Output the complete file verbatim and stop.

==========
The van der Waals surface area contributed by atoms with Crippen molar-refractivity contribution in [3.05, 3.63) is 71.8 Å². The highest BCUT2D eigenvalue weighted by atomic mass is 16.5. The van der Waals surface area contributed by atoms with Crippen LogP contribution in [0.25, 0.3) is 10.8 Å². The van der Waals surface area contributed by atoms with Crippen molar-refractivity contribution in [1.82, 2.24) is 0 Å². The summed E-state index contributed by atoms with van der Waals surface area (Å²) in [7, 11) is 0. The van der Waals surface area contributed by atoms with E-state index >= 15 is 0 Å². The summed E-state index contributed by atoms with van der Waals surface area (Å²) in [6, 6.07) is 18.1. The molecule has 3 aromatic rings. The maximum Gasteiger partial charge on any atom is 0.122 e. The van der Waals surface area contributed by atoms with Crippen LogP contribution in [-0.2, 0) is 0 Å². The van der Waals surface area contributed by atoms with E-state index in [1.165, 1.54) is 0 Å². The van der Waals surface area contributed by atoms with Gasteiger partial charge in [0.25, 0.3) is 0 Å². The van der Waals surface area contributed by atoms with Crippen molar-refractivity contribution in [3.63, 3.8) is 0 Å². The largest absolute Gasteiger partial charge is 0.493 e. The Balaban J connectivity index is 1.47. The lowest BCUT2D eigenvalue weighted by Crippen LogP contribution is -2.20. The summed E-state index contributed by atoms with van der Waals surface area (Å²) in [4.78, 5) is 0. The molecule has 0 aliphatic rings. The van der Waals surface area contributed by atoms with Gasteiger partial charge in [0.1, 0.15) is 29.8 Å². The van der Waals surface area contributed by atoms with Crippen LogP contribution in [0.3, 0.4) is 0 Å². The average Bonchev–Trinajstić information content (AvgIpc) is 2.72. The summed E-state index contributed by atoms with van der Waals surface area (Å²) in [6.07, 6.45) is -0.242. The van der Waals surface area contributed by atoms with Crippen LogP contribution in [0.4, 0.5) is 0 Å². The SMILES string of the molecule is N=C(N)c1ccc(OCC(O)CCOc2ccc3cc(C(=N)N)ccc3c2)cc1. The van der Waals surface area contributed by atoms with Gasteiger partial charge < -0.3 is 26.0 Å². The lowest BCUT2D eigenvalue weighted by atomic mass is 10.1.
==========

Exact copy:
The van der Waals surface area contributed by atoms with Crippen molar-refractivity contribution in [3.05, 3.63) is 71.8 Å². The highest BCUT2D eigenvalue weighted by atomic mass is 16.5. The van der Waals surface area contributed by atoms with Crippen LogP contribution in [0.25, 0.3) is 10.8 Å². The van der Waals surface area contributed by atoms with Crippen molar-refractivity contribution in [1.82, 2.24) is 0 Å². The summed E-state index contributed by atoms with van der Waals surface area (Å²) in [7, 11) is 0. The van der Waals surface area contributed by atoms with E-state index >= 15 is 0 Å². The summed E-state index contributed by atoms with van der Waals surface area (Å²) in [6, 6.07) is 18.1. The molecule has 3 aromatic rings. The maximum Gasteiger partial charge on any atom is 0.122 e. The van der Waals surface area contributed by atoms with Crippen LogP contribution in [-0.2, 0) is 0 Å². The van der Waals surface area contributed by atoms with E-state index in [1.165, 1.54) is 0 Å². The van der Waals surface area contributed by atoms with Gasteiger partial charge in [0.25, 0.3) is 0 Å². The van der Waals surface area contributed by atoms with Crippen molar-refractivity contribution in [3.63, 3.8) is 0 Å². The largest absolute Gasteiger partial charge is 0.493 e. The Balaban J connectivity index is 1.47. The lowest BCUT2D eigenvalue weighted by Crippen LogP contribution is -2.20. The summed E-state index contributed by atoms with van der Waals surface area (Å²) in [4.78, 5) is 0. The molecule has 0 aliphatic rings. The van der Waals surface area contributed by atoms with Gasteiger partial charge in [0.1, 0.15) is 29.8 Å². The van der Waals surface area contributed by atoms with Crippen LogP contribution in [0.3, 0.4) is 0 Å². The average Bonchev–Trinajstić information content (AvgIpc) is 2.72. The summed E-state index contributed by atoms with van der Waals surface area (Å²) in [6.07, 6.45) is -0.242. The van der Waals surface area contributed by atoms with Crippen LogP contribution in [0.4, 0.5) is 0 Å². The SMILES string of the molecule is N=C(N)c1ccc(OCC(O)CCOc2ccc3cc(C(=N)N)ccc3c2)cc1. The van der Waals surface area contributed by atoms with Gasteiger partial charge < -0.3 is 26.0 Å². The lowest BCUT2D eigenvalue weighted by atomic mass is 10.1.